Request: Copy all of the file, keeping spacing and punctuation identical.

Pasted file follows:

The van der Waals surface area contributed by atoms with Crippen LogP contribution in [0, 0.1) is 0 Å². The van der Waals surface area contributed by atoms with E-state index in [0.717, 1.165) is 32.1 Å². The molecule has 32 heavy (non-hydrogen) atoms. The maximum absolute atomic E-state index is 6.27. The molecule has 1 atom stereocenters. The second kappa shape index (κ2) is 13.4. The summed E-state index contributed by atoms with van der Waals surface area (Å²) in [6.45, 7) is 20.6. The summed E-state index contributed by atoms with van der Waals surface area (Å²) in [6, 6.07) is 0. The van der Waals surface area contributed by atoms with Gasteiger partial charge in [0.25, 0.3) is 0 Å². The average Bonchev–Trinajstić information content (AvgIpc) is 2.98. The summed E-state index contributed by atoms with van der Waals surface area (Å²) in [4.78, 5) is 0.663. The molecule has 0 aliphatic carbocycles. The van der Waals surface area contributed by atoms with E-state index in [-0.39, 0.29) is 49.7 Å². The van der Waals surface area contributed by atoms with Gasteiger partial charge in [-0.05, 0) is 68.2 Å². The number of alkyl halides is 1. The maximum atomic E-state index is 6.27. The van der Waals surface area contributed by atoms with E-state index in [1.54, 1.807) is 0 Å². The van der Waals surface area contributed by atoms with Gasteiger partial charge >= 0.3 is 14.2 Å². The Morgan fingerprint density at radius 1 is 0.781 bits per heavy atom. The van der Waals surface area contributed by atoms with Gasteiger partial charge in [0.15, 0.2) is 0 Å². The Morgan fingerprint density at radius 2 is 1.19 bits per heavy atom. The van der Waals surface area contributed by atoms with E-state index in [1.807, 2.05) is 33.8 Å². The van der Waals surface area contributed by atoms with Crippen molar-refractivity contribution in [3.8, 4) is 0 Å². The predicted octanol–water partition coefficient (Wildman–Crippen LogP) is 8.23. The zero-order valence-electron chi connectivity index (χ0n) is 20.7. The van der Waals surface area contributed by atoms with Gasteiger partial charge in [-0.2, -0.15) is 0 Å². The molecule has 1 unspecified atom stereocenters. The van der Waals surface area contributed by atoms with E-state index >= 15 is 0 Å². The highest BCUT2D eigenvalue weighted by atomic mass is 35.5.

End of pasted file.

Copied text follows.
The van der Waals surface area contributed by atoms with Crippen LogP contribution in [0, 0.1) is 0 Å². The van der Waals surface area contributed by atoms with E-state index in [0.717, 1.165) is 32.1 Å². The molecule has 32 heavy (non-hydrogen) atoms. The maximum absolute atomic E-state index is 6.27. The molecule has 1 atom stereocenters. The second kappa shape index (κ2) is 13.4. The summed E-state index contributed by atoms with van der Waals surface area (Å²) in [6.45, 7) is 20.6. The summed E-state index contributed by atoms with van der Waals surface area (Å²) in [6, 6.07) is 0. The van der Waals surface area contributed by atoms with Gasteiger partial charge in [0.25, 0.3) is 0 Å². The average Bonchev–Trinajstić information content (AvgIpc) is 2.98. The summed E-state index contributed by atoms with van der Waals surface area (Å²) in [4.78, 5) is 0.663. The molecule has 0 aliphatic carbocycles. The van der Waals surface area contributed by atoms with E-state index in [-0.39, 0.29) is 49.7 Å². The van der Waals surface area contributed by atoms with Gasteiger partial charge in [-0.05, 0) is 68.2 Å². The number of alkyl halides is 1. The maximum atomic E-state index is 6.27. The van der Waals surface area contributed by atoms with E-state index in [1.54, 1.807) is 0 Å². The van der Waals surface area contributed by atoms with Gasteiger partial charge >= 0.3 is 14.2 Å². The Morgan fingerprint density at radius 1 is 0.781 bits per heavy atom. The van der Waals surface area contributed by atoms with Gasteiger partial charge in [0.15, 0.2) is 0 Å². The Morgan fingerprint density at radius 2 is 1.19 bits per heavy atom. The van der Waals surface area contributed by atoms with E-state index in [1.807, 2.05) is 33.8 Å². The van der Waals surface area contributed by atoms with Crippen molar-refractivity contribution in [3.8, 4) is 0 Å². The predicted octanol–water partition coefficient (Wildman–Crippen LogP) is 8.23. The zero-order valence-electron chi connectivity index (χ0n) is 20.7. The van der Waals surface area contributed by atoms with Gasteiger partial charge in [-0.2, -0.15) is 0 Å². The molecule has 1 unspecified atom stereocenters. The van der Waals surface area contributed by atoms with E-state index >= 15 is 0 Å². The highest BCUT2D eigenvalue weighted by atomic mass is 35.5.